When it comes to aesthetics you can buy laminate counters that replicate just about any other material fairly well. Plain, coloured laminate is a stylish choice in itself, however a wood effect laminate counter will ultimately lack that organic feel. 

This material is one of the shorter lived options for a counter, but its low price means it can be replaced relatively inexpensively.

Quartz

A manufactured material made by mixing crushed quartz with resin, the result has all of the benefits of materials like granite, but is if anything more resistant to staining and heat, making it very practical. Although still costly, it is less pricy than both granite and marble and does not need sealing. It comes in lots of patterns and colours, but will always have a faintly shiny, artificial look when compared to natural stone counters.

Glass

Toughened glass can make interesting, attractive and practical countertops for a contemporary decorated kitchen. A light and airy glass counter will brighten up the room, it’s a hygienic material robust enough to stand up to high temperatures and it’s fairly scratch resistant.

While they’re easy to wipe down and won’t easily stain, if you want your counters to have a flawless shine there’s a good chance you’ll find yourself spending a fair part of your time in the kitchen buffing out every last streak and smudge.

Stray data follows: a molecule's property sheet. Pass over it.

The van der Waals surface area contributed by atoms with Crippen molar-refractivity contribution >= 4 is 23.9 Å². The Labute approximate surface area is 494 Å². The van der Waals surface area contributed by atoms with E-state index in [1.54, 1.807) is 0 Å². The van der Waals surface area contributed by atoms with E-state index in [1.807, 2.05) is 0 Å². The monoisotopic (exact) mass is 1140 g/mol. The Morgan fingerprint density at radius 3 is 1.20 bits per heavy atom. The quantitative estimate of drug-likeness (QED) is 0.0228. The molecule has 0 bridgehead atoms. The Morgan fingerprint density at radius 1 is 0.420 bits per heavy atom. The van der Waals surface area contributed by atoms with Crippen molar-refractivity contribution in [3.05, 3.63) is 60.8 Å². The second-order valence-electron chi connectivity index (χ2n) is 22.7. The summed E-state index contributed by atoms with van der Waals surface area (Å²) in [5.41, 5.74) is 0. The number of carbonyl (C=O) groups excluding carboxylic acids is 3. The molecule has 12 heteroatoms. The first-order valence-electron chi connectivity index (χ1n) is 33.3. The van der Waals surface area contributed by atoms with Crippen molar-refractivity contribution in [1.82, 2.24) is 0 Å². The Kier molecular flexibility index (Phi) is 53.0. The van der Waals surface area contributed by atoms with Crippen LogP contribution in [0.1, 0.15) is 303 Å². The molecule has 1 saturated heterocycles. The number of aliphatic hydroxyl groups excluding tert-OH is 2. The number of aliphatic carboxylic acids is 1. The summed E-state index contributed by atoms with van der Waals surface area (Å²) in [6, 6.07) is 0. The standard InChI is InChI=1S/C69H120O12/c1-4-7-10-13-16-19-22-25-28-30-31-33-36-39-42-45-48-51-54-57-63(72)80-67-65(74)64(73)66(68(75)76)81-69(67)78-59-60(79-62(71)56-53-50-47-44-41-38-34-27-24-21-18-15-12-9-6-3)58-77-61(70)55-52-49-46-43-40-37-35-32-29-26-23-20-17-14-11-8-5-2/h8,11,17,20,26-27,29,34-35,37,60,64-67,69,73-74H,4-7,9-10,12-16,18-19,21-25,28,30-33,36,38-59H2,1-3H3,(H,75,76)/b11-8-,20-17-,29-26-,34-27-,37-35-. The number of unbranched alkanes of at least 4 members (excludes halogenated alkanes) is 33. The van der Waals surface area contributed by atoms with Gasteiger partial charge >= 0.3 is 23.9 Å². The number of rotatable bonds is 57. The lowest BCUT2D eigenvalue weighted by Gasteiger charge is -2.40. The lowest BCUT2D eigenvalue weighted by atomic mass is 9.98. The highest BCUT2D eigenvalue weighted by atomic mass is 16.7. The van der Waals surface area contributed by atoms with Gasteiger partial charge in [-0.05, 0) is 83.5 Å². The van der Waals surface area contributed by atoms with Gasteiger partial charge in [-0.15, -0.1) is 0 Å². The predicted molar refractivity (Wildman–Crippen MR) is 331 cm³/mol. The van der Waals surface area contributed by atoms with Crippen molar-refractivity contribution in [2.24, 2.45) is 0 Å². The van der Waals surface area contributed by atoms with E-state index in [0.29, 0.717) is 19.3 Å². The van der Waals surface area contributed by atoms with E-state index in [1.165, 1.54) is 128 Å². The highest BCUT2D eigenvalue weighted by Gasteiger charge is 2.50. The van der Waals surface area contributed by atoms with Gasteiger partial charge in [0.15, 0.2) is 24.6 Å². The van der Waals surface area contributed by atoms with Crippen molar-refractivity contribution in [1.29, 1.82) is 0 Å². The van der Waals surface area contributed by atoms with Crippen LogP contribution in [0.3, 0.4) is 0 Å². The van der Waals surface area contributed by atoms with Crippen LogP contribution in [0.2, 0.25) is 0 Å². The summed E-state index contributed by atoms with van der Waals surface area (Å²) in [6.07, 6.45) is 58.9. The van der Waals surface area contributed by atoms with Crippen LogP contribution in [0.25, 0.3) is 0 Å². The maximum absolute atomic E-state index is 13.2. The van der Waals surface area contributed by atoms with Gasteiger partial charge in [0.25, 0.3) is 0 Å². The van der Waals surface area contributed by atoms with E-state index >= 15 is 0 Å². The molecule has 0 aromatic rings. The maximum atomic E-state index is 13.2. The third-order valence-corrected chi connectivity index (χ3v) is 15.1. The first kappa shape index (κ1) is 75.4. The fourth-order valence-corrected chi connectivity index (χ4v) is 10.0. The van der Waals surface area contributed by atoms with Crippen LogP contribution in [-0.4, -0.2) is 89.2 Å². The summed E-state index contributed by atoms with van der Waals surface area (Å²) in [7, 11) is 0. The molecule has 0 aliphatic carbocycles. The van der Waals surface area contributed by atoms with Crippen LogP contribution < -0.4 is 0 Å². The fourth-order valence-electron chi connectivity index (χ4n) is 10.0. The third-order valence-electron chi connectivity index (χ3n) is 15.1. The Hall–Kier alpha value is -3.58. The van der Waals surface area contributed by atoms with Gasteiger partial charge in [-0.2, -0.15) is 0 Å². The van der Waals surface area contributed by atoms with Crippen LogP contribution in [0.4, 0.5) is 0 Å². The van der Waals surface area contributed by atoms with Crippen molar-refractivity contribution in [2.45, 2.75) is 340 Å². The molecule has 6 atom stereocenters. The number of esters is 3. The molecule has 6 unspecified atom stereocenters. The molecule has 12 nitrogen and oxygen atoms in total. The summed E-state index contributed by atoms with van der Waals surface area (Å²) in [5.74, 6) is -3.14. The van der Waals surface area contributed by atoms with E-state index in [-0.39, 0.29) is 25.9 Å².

Marble

For a really decadent kitchen, few things beat the old school glamour of a marble counter. It’s a beautiful, characterful material where a counter slab has its own unique patterning. It’s robust and heat resistant, but not as impervious to scratching as other stones like granite.

It is perhaps obvious that a material like marble comes at a price, both to purchase and properly install.  While it is a tough material, it can be damaged by acidic solutions, so make sure you mop up any spilt vinegar or lemon juice quickly. It can also be stained and will need to be resealed on occasion.

Cultured Marble

Cultured marble looks like the real thing, but it isn’t… It’s a combination of crushed marble and thermoplastic resin and available in matte or gloss finishes. It’s cheaper than the real thing (though still pricey) and more resistant to staining. However, it does scratch easily and still needs regular sealing.

Solid Surface

Solid Surface worktops are a relatively new innovation in the world of kitchens but are becoming an increasingly popular option amongst those in the know. They are fairly inexpensive and their non-porous nature means they won’t stain, will be easy to clean and resistant to mould and mildew. Like laminate, it is available in a huge range of colours and styles that can mate other materials. On the downside, it’s vulnerable to damage from hot pans and can be hard to repair.

Concrete

Concrete may not sound like the most obvious, or desirable material to build your kitchen work tops, but hear us out. Modern techniques allow for that concrete to be poured in place, in turn allowing it to be perfectly configured to fit any kitchen, and with minimal expense. It’s available in a wide variety of colours, patterns and with gloss or matte finishes. It’s also incredibly strong- in fact, its strength and density give it its downsides: it’s not for giving on dropped crockery, and it’s hard edges can be a hazard for children running around the room.

Found the right material? Get the kitchen you deserve with Opun.